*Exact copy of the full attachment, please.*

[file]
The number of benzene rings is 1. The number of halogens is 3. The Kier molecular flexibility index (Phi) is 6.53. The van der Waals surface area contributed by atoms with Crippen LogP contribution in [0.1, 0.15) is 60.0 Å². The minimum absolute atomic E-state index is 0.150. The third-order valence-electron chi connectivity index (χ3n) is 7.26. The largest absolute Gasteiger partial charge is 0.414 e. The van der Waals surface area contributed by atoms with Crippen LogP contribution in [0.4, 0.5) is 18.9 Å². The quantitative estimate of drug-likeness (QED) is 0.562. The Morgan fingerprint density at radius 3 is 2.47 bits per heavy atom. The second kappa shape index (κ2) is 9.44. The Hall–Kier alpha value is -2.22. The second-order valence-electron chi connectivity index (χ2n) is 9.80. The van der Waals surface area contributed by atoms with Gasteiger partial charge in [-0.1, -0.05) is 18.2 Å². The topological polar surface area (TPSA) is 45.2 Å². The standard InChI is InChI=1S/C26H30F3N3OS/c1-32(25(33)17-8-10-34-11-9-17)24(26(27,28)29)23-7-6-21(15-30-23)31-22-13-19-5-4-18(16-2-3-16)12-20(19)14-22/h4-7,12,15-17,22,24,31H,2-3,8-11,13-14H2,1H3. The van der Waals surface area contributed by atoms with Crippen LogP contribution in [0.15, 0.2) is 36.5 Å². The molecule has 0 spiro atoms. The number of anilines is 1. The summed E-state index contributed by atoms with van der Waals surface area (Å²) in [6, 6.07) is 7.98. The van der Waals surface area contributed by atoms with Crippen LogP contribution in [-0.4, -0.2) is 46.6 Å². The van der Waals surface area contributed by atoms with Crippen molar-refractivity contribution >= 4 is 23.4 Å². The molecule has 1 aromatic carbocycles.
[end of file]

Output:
The number of benzene rings is 1. The number of halogens is 3. The Kier molecular flexibility index (Phi) is 6.53. The van der Waals surface area contributed by atoms with Crippen LogP contribution in [0.1, 0.15) is 60.0 Å². The minimum absolute atomic E-state index is 0.150. The third-order valence-electron chi connectivity index (χ3n) is 7.26. The largest absolute Gasteiger partial charge is 0.414 e. The van der Waals surface area contributed by atoms with Crippen LogP contribution in [0.4, 0.5) is 18.9 Å². The quantitative estimate of drug-likeness (QED) is 0.562. The Morgan fingerprint density at radius 3 is 2.47 bits per heavy atom. The second kappa shape index (κ2) is 9.44. The Hall–Kier alpha value is -2.22. The second-order valence-electron chi connectivity index (χ2n) is 9.80. The van der Waals surface area contributed by atoms with Gasteiger partial charge in [-0.1, -0.05) is 18.2 Å². The topological polar surface area (TPSA) is 45.2 Å². The standard InChI is InChI=1S/C26H30F3N3OS/c1-32(25(33)17-8-10-34-11-9-17)24(26(27,28)29)23-7-6-21(15-30-23)31-22-13-19-5-4-18(16-2-3-16)12-20(19)14-22/h4-7,12,15-17,22,24,31H,2-3,8-11,13-14H2,1H3. The van der Waals surface area contributed by atoms with Crippen LogP contribution in [0.15, 0.2) is 36.5 Å². The molecule has 0 spiro atoms. The number of anilines is 1. The summed E-state index contributed by atoms with van der Waals surface area (Å²) in [6, 6.07) is 7.98. The van der Waals surface area contributed by atoms with Crippen LogP contribution in [-0.4, -0.2) is 46.6 Å². The van der Waals surface area contributed by atoms with Crippen molar-refractivity contribution >= 4 is 23.4 Å². The molecule has 1 aromatic carbocycles.